- a requirement to ensure that the person's privacy is respected in a manner that is reasonable in the circumstances (subs. 487.07(3)).
Interference with an individual's bodily integrity in order to obtain bodily substances for law enforcement purposes potentially raises several issues under the Canadian Charter of Rights and Freedoms. Most importantly, therefore, under both the DNA warrant and the DNA data bank schemes an independent judicial arbiter determines whether it is appropriate, in the circumstances, to authorize an agent of the state to take samples of bodily substances from the individual for limited law enforcement purposes. In doing so the judge balances the rights of the individual and the law enforcement interests of the state. Judicial discretion is required to ensure the constitutionality of the scheme as a whole.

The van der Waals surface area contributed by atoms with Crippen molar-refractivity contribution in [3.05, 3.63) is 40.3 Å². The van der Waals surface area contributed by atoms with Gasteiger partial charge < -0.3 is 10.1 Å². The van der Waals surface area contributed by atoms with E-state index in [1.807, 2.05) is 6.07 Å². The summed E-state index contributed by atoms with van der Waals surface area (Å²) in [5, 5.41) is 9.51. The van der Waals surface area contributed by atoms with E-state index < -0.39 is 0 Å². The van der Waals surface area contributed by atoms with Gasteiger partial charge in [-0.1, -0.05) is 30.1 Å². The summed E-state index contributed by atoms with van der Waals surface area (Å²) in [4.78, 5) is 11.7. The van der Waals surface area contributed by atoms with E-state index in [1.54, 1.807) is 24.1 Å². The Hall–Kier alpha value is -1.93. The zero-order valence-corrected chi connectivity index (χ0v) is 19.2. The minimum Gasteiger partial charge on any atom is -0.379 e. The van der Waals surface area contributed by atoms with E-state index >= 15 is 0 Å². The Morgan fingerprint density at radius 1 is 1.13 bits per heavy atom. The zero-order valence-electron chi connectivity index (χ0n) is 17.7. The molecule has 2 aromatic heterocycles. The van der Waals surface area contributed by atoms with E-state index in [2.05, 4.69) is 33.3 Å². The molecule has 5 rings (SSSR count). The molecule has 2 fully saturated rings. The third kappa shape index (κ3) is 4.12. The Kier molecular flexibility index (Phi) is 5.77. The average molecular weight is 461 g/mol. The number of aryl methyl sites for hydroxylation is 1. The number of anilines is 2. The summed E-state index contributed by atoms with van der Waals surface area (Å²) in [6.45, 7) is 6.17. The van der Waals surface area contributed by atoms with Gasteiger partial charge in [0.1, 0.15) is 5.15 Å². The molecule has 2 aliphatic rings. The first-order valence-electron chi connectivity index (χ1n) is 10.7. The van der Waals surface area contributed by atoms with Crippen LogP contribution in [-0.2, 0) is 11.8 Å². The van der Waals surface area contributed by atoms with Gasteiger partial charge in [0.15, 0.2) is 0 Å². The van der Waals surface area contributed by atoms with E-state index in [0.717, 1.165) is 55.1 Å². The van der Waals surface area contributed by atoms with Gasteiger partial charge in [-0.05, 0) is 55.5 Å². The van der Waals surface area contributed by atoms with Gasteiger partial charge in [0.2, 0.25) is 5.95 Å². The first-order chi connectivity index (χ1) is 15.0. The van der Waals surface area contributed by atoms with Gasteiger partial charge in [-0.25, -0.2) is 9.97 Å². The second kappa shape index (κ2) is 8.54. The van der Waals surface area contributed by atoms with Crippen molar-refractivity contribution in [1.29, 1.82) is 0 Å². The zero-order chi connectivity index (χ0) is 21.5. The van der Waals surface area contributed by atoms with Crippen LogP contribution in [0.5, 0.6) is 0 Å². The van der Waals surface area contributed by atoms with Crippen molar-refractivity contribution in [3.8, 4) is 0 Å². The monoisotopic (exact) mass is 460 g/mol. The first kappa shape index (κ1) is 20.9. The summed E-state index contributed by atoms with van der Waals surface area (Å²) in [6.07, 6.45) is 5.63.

The Criminal Code permits the making of post-conviction DNA data bank orders and authorizations in three circumstances and is said to have prospective7, retrospective8 and retroactive9 application. Also, a provincial court judge can authorize the taking of additional bodily substances from an offender if a DNA profile could not be derived from the sample obtained under an earlier order10.
The Criminal Code classifies those offences that may be the subject of a DNA warrant or of a post-conviction DNA data bank order as either primary or secondary designated offences. The nature of the crime, the seriousness of the crime and the likelihood of bodily substances being left behind by the perpetrator of the offence at the crime scene or on something related to the commission of the crime were factors in determining whether an offence is included in these lists. With a few exceptions the list of designated offences is limited to violent offences and sexual offences where there is a likelihood of bodily substances being left behind by the perpetrator of the offence. Primary designated offences are the most serious of these offences.11